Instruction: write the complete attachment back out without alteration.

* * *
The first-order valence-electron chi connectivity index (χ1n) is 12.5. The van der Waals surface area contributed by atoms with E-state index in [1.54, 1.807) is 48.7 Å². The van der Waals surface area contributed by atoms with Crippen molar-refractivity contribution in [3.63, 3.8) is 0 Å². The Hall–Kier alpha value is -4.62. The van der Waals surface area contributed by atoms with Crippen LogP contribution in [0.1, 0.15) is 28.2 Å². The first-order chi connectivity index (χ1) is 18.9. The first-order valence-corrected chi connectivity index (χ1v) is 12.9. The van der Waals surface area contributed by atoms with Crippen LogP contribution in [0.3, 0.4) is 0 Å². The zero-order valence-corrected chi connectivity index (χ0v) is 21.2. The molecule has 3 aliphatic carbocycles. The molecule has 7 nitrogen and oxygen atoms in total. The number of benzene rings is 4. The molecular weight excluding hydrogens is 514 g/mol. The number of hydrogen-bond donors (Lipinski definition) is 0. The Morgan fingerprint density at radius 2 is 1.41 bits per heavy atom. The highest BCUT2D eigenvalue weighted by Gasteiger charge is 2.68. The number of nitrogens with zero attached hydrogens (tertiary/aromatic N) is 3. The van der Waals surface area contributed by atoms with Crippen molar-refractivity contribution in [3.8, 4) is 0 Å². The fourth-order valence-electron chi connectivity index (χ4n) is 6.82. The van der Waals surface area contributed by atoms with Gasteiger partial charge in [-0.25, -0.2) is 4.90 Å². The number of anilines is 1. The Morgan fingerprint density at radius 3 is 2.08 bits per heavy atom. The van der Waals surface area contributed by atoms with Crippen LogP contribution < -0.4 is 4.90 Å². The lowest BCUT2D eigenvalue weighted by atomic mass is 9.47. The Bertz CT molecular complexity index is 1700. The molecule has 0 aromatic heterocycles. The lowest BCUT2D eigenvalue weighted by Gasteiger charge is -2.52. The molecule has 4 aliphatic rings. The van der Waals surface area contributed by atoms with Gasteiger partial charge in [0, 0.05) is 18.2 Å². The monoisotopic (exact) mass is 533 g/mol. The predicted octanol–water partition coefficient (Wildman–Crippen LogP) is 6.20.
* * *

The first-order valence-electron chi connectivity index (χ1n) is 12.5. The van der Waals surface area contributed by atoms with E-state index in [1.54, 1.807) is 48.7 Å². The van der Waals surface area contributed by atoms with Crippen molar-refractivity contribution in [3.63, 3.8) is 0 Å². The Hall–Kier alpha value is -4.62. The van der Waals surface area contributed by atoms with Crippen LogP contribution in [0.1, 0.15) is 28.2 Å². The first-order chi connectivity index (χ1) is 18.9. The first-order valence-corrected chi connectivity index (χ1v) is 12.9. The van der Waals surface area contributed by atoms with Crippen LogP contribution in [0.3, 0.4) is 0 Å². The zero-order valence-corrected chi connectivity index (χ0v) is 21.2. The molecule has 3 aliphatic carbocycles. The molecule has 7 nitrogen and oxygen atoms in total. The number of benzene rings is 4. The molecular weight excluding hydrogens is 514 g/mol. The number of hydrogen-bond donors (Lipinski definition) is 0. The Morgan fingerprint density at radius 2 is 1.41 bits per heavy atom. The highest BCUT2D eigenvalue weighted by Gasteiger charge is 2.68. The number of nitrogens with zero attached hydrogens (tertiary/aromatic N) is 3. The van der Waals surface area contributed by atoms with Crippen molar-refractivity contribution in [3.8, 4) is 0 Å². The fourth-order valence-electron chi connectivity index (χ4n) is 6.82. The van der Waals surface area contributed by atoms with Gasteiger partial charge in [-0.25, -0.2) is 4.90 Å². The number of anilines is 1. The Morgan fingerprint density at radius 3 is 2.08 bits per heavy atom. The van der Waals surface area contributed by atoms with Crippen LogP contribution < -0.4 is 4.90 Å². The lowest BCUT2D eigenvalue weighted by atomic mass is 9.47. The Bertz CT molecular complexity index is 1700. The molecule has 0 aromatic heterocycles. The lowest BCUT2D eigenvalue weighted by Gasteiger charge is -2.52. The molecule has 4 aliphatic rings. The van der Waals surface area contributed by atoms with Gasteiger partial charge in [0, 0.05) is 18.2 Å². The monoisotopic (exact) mass is 533 g/mol. The predicted octanol–water partition coefficient (Wildman–Crippen LogP) is 6.20.